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Trade: Blackhawks send Anisimov to Senators for Zack Smith

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Artem Anisimov‘s name has been floating in trade speculation for more than a year now, and on Tuesday afternoon the Chicago Blackhawks finally moved him.

The Blackhawks announced they have traded Anisimov to the Ottawa Senators in exchange for forward Zack Smith. It is a one-for-one deal that will probably make a bigger impact on both team’s financial situations than on the ice.

Both players are 31 years old, have two years remaining on their current contracts, and are coming off of somewhat similar seasons in terms of their performance. Anisimov scored 15 goals and 37 points in 78 games for the Blackhawks this past season, while Smith had nine goals and 28 points in 70 games for the Senators.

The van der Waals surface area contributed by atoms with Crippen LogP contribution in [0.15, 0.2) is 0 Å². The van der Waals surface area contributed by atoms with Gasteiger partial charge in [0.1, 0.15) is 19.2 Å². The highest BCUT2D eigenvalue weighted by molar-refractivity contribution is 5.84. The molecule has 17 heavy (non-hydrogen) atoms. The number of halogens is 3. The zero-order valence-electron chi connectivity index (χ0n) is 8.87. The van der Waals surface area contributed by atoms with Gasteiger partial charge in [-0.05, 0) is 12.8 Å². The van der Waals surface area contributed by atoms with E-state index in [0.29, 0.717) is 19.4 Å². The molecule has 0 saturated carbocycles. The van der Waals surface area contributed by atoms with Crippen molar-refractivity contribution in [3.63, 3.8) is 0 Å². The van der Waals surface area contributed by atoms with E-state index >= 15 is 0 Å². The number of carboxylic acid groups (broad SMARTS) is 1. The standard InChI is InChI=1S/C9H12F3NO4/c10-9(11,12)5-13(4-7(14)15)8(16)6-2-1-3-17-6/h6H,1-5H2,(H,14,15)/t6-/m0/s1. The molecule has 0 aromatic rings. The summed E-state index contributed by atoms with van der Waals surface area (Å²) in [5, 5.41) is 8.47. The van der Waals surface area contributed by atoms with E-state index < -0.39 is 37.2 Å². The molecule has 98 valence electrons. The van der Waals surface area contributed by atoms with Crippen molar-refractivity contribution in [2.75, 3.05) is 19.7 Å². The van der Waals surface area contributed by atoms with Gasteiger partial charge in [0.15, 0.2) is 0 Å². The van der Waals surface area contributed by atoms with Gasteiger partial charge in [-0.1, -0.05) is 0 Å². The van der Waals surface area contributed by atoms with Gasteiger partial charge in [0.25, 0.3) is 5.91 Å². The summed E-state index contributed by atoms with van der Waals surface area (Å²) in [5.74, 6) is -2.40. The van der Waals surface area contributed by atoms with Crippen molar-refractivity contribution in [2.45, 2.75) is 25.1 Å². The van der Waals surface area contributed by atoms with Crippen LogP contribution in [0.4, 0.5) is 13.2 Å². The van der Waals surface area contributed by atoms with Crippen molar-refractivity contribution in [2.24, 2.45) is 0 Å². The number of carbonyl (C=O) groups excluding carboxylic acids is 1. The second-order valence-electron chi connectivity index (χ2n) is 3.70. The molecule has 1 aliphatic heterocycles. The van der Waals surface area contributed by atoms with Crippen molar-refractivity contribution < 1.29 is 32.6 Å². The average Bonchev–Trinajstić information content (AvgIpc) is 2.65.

[ProHockeyTalk’s 2019 NHL free agency tracker]

So what is important here for both teams? Money, obviously.

For the Blackhawks, the Anisimov-for-Smith swap saves them a little more than $1 million against the salary cap as they go from Anisimov’s $4.5 salary cap hit to Smith’s $3.25 number. For a team that is consistently pressed against the cap and still has a ton of big-money players, every little bit of extra space helps. Especially as they have to work out new deals for Alex DeBrincat and Dylan Strome over the next year.

The Senators, meanwhile, had a different set of problems.

They were still sitting under the league’s salary floor before the trade and are now finally above it.

Anisimov’s contract not only gets them over the floor, but because the Blackhawks have already paid Anisimov’s signing bonus for this season the Senators actually owe him less in terms of actual salary, which is also probably an important factor for a team that is seemingly always in a cost-cutting and money-saving mode.